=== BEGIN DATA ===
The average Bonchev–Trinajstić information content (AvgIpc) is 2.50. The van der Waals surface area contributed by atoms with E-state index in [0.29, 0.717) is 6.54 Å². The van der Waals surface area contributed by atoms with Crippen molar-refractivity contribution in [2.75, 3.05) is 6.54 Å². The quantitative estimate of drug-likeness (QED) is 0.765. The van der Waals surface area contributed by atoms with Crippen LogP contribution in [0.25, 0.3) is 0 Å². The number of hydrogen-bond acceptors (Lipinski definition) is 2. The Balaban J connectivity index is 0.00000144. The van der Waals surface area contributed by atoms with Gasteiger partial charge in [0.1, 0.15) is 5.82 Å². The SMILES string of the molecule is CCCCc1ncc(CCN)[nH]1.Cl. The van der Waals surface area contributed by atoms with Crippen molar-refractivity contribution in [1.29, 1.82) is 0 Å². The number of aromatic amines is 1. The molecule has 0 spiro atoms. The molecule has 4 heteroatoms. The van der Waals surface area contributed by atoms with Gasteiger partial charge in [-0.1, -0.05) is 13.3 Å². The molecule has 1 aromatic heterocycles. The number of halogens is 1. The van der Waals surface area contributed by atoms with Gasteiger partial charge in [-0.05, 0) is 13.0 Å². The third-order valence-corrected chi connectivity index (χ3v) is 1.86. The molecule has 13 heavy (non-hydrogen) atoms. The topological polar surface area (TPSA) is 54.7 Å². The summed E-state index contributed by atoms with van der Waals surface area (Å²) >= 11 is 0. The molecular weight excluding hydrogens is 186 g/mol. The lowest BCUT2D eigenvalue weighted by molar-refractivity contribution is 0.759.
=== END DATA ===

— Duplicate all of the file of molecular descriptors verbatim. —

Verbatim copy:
The average Bonchev–Trinajstić information content (AvgIpc) is 2.50. The van der Waals surface area contributed by atoms with E-state index in [0.29, 0.717) is 6.54 Å². The van der Waals surface area contributed by atoms with Crippen molar-refractivity contribution in [2.75, 3.05) is 6.54 Å². The quantitative estimate of drug-likeness (QED) is 0.765. The van der Waals surface area contributed by atoms with Crippen LogP contribution in [0.25, 0.3) is 0 Å². The number of hydrogen-bond acceptors (Lipinski definition) is 2. The Balaban J connectivity index is 0.00000144. The van der Waals surface area contributed by atoms with Gasteiger partial charge in [0.1, 0.15) is 5.82 Å². The SMILES string of the molecule is CCCCc1ncc(CCN)[nH]1.Cl. The van der Waals surface area contributed by atoms with Crippen molar-refractivity contribution in [1.29, 1.82) is 0 Å². The number of aromatic amines is 1. The molecule has 0 spiro atoms. The molecule has 4 heteroatoms. The van der Waals surface area contributed by atoms with Gasteiger partial charge in [-0.1, -0.05) is 13.3 Å². The molecule has 1 aromatic heterocycles. The number of halogens is 1. The van der Waals surface area contributed by atoms with Gasteiger partial charge in [-0.05, 0) is 13.0 Å². The third-order valence-corrected chi connectivity index (χ3v) is 1.86. The molecule has 13 heavy (non-hydrogen) atoms. The topological polar surface area (TPSA) is 54.7 Å². The summed E-state index contributed by atoms with van der Waals surface area (Å²) >= 11 is 0. The molecular weight excluding hydrogens is 186 g/mol. The lowest BCUT2D eigenvalue weighted by molar-refractivity contribution is 0.759.